Take Action: Justice for Native Peoples
- Take action on the 2012 General Assembly resolution on the Doctrine of Discovery. Learn about the Doctrine, educate others, and advocate in partnership with Native peoples for its eradication from today’s law and practices.
- Lobby the U.S. President and the Department of the Interior to fully support all of the provisions of the UN Declaration on the Rights of Indigenous Peoples (signed by the United States but not yet acted on).
- Help preserve sacred sites! Check out the latest actions from Protect Sacred Sites, and/or find sacred sites near you through the Sacred Land Film Project and Sacred Sites International and plug into efforts to preserve them. For more info, check out Native Peoples' Religious Liberty & Sacred Sites.
- Take action to stop the violence against Native women. Amnesty International has regular campaigns to end the cycle of violence against women worldwide, with particular attention on indigenous women. Visit Amnesty’s violence against women campaign page, or for more info check out Violence Against Native Women.
- The National Coalition on Racism in Sports and in the Media Actions to Protest Racist Mascots was established in 1992 by leaders of the American Indian Movement in order to organize against the use of Native images and names for logos, symbols, and mascots in professional and collegiate sports, marketing, and the media. Find out if there is a current campaign in your state that you can participate in.
- Get tips on hosting a letter-writing table, visiting your representatives, and writing a letter to the editor—all of which are powerful options when considering how to take action on issues such as health, education, violence against native women, religious liberty, and the Doctrine of Discovery.
Volunteer/Conduct a Supply Drive
- Re-Member: Join a one-week volunteer work project on the Pine Ridge Reservation in South Dakota, either as an individual or as a group from your congregation.
- Backpacks for Pine Ridge: Donate school supplies to Backpacks for Pine Ridge, serving the Pine Ridge Reservation in South Dakota, the poorest place in America. See Education for more information on this topic.
- Pretty Bird Woman House: This women's shelter and education program on Standing Rock Sioux Reservation in South Dakota can always use financial contributions as well as material donations of diapers, shampoo, towels and washcloths, sheets and blankets, etc. More information is available on their blog.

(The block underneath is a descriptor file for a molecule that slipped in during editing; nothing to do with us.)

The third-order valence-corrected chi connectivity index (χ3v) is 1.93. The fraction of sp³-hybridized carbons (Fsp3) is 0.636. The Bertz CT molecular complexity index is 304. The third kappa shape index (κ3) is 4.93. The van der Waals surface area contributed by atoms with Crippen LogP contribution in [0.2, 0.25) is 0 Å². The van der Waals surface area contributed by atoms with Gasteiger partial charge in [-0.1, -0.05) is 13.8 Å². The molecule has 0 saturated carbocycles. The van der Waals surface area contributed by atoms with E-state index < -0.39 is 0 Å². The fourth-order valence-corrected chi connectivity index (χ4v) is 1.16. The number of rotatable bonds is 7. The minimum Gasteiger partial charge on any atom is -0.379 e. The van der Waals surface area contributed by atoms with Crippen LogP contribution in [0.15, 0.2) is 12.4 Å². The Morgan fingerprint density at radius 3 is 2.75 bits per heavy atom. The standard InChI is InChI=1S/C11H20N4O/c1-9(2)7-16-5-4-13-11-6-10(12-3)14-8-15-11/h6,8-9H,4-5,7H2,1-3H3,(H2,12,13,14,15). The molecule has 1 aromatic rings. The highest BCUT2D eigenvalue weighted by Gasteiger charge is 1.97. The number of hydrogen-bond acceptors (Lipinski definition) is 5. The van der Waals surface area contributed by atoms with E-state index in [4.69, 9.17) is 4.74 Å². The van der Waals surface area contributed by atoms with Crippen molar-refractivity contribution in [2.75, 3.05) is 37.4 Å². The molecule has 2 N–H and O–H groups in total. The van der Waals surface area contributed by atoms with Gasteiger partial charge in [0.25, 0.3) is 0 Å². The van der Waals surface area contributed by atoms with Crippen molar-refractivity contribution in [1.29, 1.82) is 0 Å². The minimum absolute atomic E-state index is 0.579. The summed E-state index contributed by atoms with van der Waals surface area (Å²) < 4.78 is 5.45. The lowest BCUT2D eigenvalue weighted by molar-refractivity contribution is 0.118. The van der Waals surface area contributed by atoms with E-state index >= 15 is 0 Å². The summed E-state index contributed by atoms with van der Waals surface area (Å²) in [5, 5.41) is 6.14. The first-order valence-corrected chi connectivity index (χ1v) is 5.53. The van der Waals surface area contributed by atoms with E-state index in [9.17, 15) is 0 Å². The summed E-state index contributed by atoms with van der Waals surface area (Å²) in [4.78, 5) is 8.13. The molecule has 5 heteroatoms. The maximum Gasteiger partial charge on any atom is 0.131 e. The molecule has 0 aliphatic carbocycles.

Split the Plate to Support a Native Organization
Financial support is by far one of the most desperately needed ways you can help underfunded Native organizations. Consider doing a service centered around Native issues and donating the collection plate to an organization working for the needs of Native populations. Build or deepen your congregation’s relationship to such organizations in your area, and find out from them other ways you can help, connect, and collaborate.
Education and Congregational Life
There are many ways you can take action to engage with issues of justice for native peoples within your congregation, either before or in conjunction with extending your ministry outward. Check out ten ways to celebrate Indigenous Peoples Day and how to take action on the Doctrine of Discovery for some powerful ideas.
Examples include learning about your local Native context and history, incorporating education on Native lives and cultures into your religious education programming, holding a movie screening or a congregation-wide common read, or engaging with Building the World We Dream About, a curriculum on race and ethnicity.
You can also check out Potential Unitarian Universalist Initiatives for Action About American Indians (PDF, 6 pages), a 2008 resource by James W. Loewen (author of Lies My Teacher Told Me and Sundown Towns) that suggests ways for Unitarian Universalist congregations to carry out social justice work regarding Native justice issues.
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